top of page


When I was flipping through Taschen's "What Great Paintings Say" to look for a painting that would start my day, I caught sight of a familiar colour palette of beige, pale red, and turquoise, that could only be Botticelli's Birth of Venus. I stopped and looked up at the wall before my desk, and it hung there the painting's image. It has always been the painting I go to for aesthetic pleasure, nothing more or less, and the source of my invisible eye-roll when someone (whom, poor soul, I immediately label as an amateur) says it is their favourite work of art. I never thought it was sophisticated enough to receive the same magnitude of my reverence as the other artworks by, for example, Francisco Goya or Édouard Manet. So, out of curiosity and conscience to abandon my culpable prejudice, I read the chapter on Birth of Venus: Fairest Daughter of Heaven and Waves.

What struck me the most was the scandalous history the artwork - or rather, its subject - had endured. Venus, or Aphrodite in its Greek counterpart, was the goddess of love and beauty and was held in high regard by Greek and Roman civilisation. With the triumph of Christianity, however, the goddess fell from grace and became the symbol of sinful lust in the Middle Ages. Yet, her beauty seemed to be universal and timeless despite the religious-societal condemnation, for when an antique statue of Venus was excavated in the neighbouring town of Siena, citizens were enchanted by it and placed it on the town well, collectively revering the goddess. When the war afflicted the town, the same citizens reversed their attitude dramatically, furiously stating that "since idolatry is forbidden by our faith, there can surely be no doubt who caused our misfortune," again demonising Venus as a malicious pagan spirit. Soon, the town councillors decided to smash the statue into pieces and, in an almost comical way of reprisal, buried its fragments within the precincts of Florence in the hope to bring the same misfortune upon the heads of their enemies. In the case of Birth of Venus, the artwork almost suffered the same fate as the Venus statue when the Medici family was defeated by monk Girolamo Savonarola, who ordered the burning of all "lascivious paintings" - including Botticelli's work - on a "bonfire of vanities". Botticelli later became a follower of the movement and searched for his paganist work, but missed it because of its relatively remote location. The painting was not discovered until fifty years later.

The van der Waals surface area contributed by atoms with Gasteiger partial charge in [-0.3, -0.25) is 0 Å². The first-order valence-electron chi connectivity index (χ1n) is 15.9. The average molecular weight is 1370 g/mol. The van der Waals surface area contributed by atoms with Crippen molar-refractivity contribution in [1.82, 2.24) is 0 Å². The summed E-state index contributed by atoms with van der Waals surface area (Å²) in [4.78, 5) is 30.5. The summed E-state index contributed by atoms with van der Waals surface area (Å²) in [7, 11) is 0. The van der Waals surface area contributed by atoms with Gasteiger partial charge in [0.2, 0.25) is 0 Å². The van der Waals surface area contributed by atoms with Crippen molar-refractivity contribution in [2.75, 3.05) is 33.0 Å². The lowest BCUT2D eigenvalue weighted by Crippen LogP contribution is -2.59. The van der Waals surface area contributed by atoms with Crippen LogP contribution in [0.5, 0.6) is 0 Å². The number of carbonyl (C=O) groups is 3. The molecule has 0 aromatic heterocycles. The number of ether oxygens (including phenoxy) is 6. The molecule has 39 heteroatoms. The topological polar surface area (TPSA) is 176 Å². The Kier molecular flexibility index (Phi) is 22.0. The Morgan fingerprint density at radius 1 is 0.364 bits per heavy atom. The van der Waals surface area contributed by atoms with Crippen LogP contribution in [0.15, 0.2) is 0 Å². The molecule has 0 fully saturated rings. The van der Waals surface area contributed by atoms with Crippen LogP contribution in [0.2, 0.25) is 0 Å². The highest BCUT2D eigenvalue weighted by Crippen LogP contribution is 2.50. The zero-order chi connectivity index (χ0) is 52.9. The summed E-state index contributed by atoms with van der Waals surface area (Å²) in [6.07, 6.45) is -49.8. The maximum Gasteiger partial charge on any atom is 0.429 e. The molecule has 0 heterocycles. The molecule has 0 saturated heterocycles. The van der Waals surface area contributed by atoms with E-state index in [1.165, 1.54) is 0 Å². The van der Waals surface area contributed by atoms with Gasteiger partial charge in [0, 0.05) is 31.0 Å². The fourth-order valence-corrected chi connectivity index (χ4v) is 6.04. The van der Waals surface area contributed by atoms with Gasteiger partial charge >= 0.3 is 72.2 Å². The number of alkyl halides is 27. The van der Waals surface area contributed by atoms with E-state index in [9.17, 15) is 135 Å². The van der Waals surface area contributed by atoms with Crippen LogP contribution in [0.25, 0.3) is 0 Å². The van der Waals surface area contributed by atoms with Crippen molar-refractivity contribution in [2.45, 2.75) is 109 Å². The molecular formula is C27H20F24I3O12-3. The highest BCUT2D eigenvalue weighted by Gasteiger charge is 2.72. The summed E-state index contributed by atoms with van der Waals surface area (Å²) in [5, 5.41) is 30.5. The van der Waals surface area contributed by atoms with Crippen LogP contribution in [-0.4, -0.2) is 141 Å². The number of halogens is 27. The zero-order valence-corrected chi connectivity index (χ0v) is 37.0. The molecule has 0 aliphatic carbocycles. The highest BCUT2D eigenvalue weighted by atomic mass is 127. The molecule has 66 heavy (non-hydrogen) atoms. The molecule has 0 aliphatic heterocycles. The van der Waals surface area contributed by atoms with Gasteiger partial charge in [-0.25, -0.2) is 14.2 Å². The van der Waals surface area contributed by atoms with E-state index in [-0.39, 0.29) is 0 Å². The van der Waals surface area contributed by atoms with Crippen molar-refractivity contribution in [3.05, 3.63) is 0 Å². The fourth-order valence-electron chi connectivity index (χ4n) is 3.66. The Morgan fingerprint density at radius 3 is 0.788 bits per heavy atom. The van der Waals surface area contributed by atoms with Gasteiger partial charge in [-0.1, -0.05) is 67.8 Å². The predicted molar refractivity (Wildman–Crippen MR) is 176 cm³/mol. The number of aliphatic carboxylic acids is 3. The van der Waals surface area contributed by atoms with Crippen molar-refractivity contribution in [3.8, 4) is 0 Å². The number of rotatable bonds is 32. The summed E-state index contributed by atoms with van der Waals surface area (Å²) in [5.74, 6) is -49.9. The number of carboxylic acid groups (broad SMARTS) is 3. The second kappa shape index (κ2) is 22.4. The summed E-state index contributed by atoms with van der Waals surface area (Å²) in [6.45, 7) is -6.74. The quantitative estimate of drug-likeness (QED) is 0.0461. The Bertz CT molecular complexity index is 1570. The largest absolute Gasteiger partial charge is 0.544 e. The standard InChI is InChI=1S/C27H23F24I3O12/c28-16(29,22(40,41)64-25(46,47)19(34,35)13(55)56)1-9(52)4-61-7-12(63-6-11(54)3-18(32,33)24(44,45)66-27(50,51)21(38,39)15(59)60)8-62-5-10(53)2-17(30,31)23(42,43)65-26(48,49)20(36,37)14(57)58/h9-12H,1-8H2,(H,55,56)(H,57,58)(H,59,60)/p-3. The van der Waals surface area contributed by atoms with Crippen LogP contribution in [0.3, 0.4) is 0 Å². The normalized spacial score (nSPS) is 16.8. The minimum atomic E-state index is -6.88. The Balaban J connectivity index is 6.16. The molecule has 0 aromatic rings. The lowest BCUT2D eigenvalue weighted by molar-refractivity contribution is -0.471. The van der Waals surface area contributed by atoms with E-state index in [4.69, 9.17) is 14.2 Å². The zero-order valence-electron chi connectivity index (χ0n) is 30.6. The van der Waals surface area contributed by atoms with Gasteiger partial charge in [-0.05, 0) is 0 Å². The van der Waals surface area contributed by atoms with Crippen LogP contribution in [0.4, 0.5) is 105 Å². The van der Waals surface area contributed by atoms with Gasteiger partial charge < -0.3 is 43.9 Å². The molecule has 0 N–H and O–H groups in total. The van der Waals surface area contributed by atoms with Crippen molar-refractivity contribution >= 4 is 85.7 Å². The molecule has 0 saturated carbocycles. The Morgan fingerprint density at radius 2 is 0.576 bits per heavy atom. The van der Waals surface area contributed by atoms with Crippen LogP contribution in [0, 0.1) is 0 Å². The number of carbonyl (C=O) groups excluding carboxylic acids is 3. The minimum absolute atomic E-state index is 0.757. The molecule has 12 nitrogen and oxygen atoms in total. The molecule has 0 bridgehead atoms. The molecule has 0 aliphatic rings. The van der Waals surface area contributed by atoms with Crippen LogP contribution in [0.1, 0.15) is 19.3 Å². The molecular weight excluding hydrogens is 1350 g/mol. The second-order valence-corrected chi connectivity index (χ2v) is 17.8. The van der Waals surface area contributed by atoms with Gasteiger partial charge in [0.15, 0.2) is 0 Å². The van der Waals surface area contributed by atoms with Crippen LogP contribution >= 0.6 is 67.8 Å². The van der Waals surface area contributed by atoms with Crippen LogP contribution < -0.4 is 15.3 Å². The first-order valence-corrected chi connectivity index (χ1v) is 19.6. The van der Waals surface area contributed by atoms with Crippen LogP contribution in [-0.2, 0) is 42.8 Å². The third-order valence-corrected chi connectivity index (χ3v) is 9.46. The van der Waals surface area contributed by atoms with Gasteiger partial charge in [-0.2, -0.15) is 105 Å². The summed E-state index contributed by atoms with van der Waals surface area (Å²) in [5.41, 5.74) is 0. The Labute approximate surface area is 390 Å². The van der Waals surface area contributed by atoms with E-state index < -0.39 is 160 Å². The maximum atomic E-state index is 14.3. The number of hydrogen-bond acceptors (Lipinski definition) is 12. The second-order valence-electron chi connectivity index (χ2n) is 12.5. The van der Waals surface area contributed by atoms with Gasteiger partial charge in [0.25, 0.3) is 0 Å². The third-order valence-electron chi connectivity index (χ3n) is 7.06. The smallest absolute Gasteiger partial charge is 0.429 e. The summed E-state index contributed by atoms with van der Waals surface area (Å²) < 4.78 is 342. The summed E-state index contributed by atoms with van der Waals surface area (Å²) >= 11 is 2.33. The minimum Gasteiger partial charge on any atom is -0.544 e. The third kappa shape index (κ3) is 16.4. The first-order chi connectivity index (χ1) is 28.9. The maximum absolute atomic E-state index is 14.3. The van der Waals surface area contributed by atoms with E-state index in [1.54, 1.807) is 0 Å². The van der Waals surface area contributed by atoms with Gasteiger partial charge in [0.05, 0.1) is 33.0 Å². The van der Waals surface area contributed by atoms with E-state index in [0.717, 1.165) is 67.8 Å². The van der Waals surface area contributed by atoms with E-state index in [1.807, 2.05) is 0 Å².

It might appear bizarre, at first glance, to demonise and bestow so much hostility and enmity on a silent, harmless statue. Yet, the act becomes unsurprising when we understand the influence and power of artwork. Intentional or not, a work of art always reveals something about the artist or the subject, thereby declaring itself like a party proclaiming its manifesto. That is why when any authoritarian regime takes power, artists become the very first groups of individuals to persecute because their ideas and expressions pose a momentous threat to the government. We observe the same phenomenon happening in Nazi Germany when modernist artworks were cleansed and artists were forced to follow the regime's requirement for the ideal subjects for art. The treatment of Birth of Venus found itself in the notorious "Exhibition of Degenerate Art" in 1937. Of course, this is not exclusive to visual art. Music, too, held tantamount power and therefore faced persecution under evil regimes. In post-WW2 Czechoslovakia, a band of young musicians named "The Plastic People of the Universe" was trialled and labelled as traitors of the state by the communist government. The only "crime" they committed was not choosing to live within a lie but to live more freely, and they transformed the message into the music they played, which, in turn, inspired many to protest against the repressive regime. The government's malicious reaction to the band highlighted the fragility and insecurity of totalitarianism underneath a robust and omnipotent facade effortlessly eroded by the presence of art.

Now, the image of the Birth of Venus on my wall is static and safe. A soft glow emanates from Venus' gentle smile, and the waves and branches of orange trees are wavering in serenity.

I think the goddess is happy that the painting is here.


bottom of page